I know very little about either. But I think they are relatively the same?
cross fit is highintensity muscular strength and is only benficial if you want to do MMA or be incredibly musculary strong....the p90x is more wellrounded in terms of overall total body fitness because it changes the routine daily this is good the more you challenge your body ANd mind to do something different you become a better overall athelte you could do the p90x on your strength days/speed days...have fun ...be safe
Crossfit is a fun sport unto itself, but because of its high intensity and I'm sorry to say the huge variability in the qualifications of Crossfit "coaches" (who go and take a short seminar to become certified), people are frequently injured doing Crossfit. It's very fun and a group environment that's highly motivating. However, being pushed to do things like lift heavy weights as quickly as possible when you don't have correct technique can be a recipe for injury. So there are definitely plusses and minuses to doing Crossfit.
P90X is something you can do in your own home and modify to your own abilities. Therefore I think the possibility for injury is probably much lower. My hubby has done the series, and I'd say that the drawbacks vs. Crossfit are that you have to be kind of self-motivated to put the DVD in and do the videos. Also the guy on the videos is so cheesy he drove me nuts, but he is knowledgeable and many people find him encouraging and motivating.
[quote=Ironmom][s]Crossfit[/s] Triathlon is a fun sport unto itself, but because of its high intensity and I'm sorry to say the huge variability in the qualifications of [s]Crossfit[/s] Triathlon "coaches" (who go and take a short seminar to become certified), people are frequently injured doing Triathlon [s]Crossfit.[/s][/quote]
I don't mean anything by that Ironmom, taking your quote and messing with it. I was just thinking that the same is probably overheard all the time at Crossfit gyms (re: triathletes). When I've trained at CF gyms, I purposely skip the race tech 'finisher' shirts. Warning: Gernalizations ahead. Crossfit folks think endurance athletes got it all wrong and that our single- (or simple-) minded approach leaves us lacking in the strength department. Conversely, their "[url=http://www.crossfitendurance.com/]Endurance[/url]" program is scoffed at by accomplished marathoners and triathletes. "Strength" is a relative concept: Can CFers carry a huge tire across a lot faster than I can (or do more spastic pull-ups)? Assuredly so. Faster than I am at anything longer than an 800m? In general, probably not (ie, many/most triathletes/runners/cyclists etc are "stronger" in the enduro department). It depends on which "strength" you value at which time of season. The distinction is that each type of strength is beneficial and appropriate at different times of the season. I'm not bagging on CF or P90 or any of their ilk (just like I don't care to read CFers saying that a sub4 marathoner is a sissy).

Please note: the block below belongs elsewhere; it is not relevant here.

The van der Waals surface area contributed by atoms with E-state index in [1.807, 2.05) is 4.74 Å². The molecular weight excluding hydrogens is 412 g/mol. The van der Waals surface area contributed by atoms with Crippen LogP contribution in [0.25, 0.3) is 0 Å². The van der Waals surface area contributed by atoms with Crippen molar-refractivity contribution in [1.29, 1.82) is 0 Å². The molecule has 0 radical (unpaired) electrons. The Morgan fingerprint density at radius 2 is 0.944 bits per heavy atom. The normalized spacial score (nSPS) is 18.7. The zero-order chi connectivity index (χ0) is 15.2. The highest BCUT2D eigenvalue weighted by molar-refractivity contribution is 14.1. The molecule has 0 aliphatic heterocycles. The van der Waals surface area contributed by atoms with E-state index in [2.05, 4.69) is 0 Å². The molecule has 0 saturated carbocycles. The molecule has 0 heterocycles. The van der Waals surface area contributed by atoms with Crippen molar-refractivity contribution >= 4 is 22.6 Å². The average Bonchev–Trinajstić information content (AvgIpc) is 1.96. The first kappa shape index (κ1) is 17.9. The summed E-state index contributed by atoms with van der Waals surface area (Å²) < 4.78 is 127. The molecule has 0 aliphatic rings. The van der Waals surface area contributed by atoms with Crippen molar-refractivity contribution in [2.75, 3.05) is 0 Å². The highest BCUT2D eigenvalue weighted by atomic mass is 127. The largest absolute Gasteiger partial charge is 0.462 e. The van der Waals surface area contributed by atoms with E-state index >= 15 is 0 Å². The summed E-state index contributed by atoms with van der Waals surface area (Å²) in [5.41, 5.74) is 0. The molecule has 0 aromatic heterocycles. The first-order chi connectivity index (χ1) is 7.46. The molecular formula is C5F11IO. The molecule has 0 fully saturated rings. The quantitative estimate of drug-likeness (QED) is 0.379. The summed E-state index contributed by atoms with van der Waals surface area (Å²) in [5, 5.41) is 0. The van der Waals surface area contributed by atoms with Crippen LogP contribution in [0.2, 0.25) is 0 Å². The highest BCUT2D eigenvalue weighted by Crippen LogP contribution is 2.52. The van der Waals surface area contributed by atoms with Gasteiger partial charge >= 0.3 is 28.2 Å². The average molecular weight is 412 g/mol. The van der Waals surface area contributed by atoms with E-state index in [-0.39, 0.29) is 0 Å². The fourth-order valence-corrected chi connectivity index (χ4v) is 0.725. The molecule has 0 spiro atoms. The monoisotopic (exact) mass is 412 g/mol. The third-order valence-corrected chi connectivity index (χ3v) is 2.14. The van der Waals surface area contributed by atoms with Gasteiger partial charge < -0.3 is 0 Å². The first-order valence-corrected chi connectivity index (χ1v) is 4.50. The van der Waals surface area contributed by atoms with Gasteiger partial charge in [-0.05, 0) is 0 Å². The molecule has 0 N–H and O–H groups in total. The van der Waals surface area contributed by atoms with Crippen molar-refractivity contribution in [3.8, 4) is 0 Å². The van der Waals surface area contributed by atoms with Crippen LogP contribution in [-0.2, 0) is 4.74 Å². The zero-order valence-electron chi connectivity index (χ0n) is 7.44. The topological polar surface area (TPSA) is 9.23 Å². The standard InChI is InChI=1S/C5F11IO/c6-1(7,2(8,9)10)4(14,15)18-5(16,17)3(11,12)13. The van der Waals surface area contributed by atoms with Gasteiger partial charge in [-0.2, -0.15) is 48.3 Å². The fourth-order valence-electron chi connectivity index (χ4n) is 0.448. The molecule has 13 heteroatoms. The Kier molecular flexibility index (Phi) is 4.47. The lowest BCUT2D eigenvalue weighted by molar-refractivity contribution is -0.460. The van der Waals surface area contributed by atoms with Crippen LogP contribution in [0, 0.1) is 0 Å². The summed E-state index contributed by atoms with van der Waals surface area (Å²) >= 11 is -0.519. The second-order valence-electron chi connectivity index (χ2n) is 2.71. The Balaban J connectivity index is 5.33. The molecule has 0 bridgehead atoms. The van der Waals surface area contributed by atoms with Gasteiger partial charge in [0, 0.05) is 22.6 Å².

Which is better? Ironman is right on track. I'd imagine the DVDs are less money than joining a CF gym for six months (but I don't really know the cost). I'd start with the P90, if you like it and burn through the DVDs, join a gym. Seems like a reasonable progression.
LOL, you're right Sooner, the same could definitely be said about triathletes. However, the types of injuries that triathletes sustain tend to be repetitive strain-induced (tendon inflammation, plantar fasciitis), whereas the types of injuries I've seen at CF facilities tend to be acute (torn tendon, torn muscle, injured vertebrae). Personally, I like to avoid both :-) but the acute ones can take you out of the game forever, whereas the repetitive strain ones do tend to heal over time.
I do think both groups have some valid points, and I'd like to think that I've worked toward crafting the perfect hybrid of strength + endurance in my own training plan. I can run an Ironman and still Overhead Squat more than my husband ;-)
well I don't really want to do either.. but I have to do some serious muscle strength/building in my core and lower body to offset the arthritis in my knees. I have been in PT through the fall and can't keep the out of network expenses up and i am just terrible at doing my exercises in the house... I hate gyms, hate exercises... I like sports... by not sure if there are any that would really do what I need.
I don't know if this is helpful, but all of my arthritis issues in my fingers/ hands disappeared when I took gluten out of my diet. Might be worth a try if it's bugging you that bad...
+1 to Ironmom's suggestion to try removing gluten. At this point it is easy to remove from your diet, and if it doesn't help, just put it back in.
For strength and core, i would recommend p90x. after the first couple of times, you can take Tony's voice out of the picture and just use the cues. They also just released p90x2 which is supposed to be more athlete performance/sport specific.
Anyone try that one?
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